Voices of Faith: Is it Scripture that the man is always the head of the household?

The Rev. Holly McKissick, pastor, Peace Christian Church, Kansas City and Overland Park, Kan.: No hats at the dinner table; call if you’re going to be late. Just as households have rules, so do cultures. Sometimes they are merely practical: Take off your shoes when you come in. Sometimes, though, they reflect power imbalances: Women do not speak until spoken to; slaves eat in the back room.

Like every faith system, Christianity was influenced by the cultural rules in place when it took root. Then, as now, people mistook cultural rules with the sacred principles of the faith.

Thankfully, rules can evolve in a positive, progressive fashion.

But not always.

Take Christianity. Christianity began as a reform movement of sorts — more inclusive and less hierarchical than the social environment in which it began, and in some ways, a reaction against that environment — with neither “Jew nor Greek, slave nor free, male nor female.” The early Christian faith was good news to the poor, the leper, the lame, the women. The outcasts were welcomed, accepted, affirmed.

Over time, though, Christianity moved from the sideline to the mainline, from the margins to the mansions, and with that move came a renewed skewing of power. It became the religion of the empire. The Christian household, which Jesus envisioned to be more egalitarian, eventually came to look like every other household of the time: patriarchal. Female submission became entrenched (and largely remains entrenched).

We remain called, however, to reflect the earliest Christian voice, crafting and sustaining relationships where power is shared.

Rabbi Avi Weinstein, head of Jewish Studies, Hyman Brand Hebrew Academy: Attitude toward Scripture and its authority is one of the great dividing lines between religious traditions, and Judaism is no exception.

The Biblical mandate is that a man must leave his mother and cleave to a wife. Biblical laws of inheritance of land certainly favored men, and these designated roles were mandated in the Book of Exodus. The question is, once the tribal order has been thoroughly dismantled, should those directives remain?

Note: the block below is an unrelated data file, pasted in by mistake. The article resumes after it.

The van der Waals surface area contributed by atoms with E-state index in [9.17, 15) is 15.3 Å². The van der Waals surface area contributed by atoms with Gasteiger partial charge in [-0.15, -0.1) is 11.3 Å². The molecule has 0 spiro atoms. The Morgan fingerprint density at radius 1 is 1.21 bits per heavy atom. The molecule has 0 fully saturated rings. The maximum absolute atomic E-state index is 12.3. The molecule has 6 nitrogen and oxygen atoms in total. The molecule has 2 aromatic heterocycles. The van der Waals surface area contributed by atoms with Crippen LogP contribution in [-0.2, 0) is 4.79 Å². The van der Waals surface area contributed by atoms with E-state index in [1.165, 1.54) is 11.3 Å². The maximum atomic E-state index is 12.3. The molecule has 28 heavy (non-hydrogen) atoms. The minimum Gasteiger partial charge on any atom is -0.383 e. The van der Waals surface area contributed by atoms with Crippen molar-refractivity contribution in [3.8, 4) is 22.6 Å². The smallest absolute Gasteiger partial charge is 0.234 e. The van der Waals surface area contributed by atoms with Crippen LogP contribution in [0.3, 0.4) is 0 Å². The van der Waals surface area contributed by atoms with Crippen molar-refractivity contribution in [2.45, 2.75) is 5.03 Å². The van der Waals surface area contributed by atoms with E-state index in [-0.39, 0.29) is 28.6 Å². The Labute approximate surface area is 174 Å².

Scripture assumes traditional roles and describes them often throughout the Hebrew Bible. The primary role of a woman is to raise a family, and the primary role of a man is to support that family with an occupation of some kind. There was never a Biblical mandate as to who should be the primary decision maker. Those dynamics were a family affair. Even if public roles favored men, women were never entirely excluded. Deborah was a judge and had no problem asserting her authority.

Even inheritance laws as evidenced in the Book of Numbers did not entirely exclude women. When the daughters of Zelophkhad came before Moses claiming their father had died and was it appropriate that their uncle should inherit in their place, God himself approves the challenge and requires Moses to give the daughters the inheritance designated for their father.

In Eastern Europe, it was common for the men to study while the wives not only managed the home but worked outside the home to support the family.

Nowadays, although in more traditional Jewish homes many rituals are the exclusive province of men, the issue of who gets to be the head of the household — depends on the household.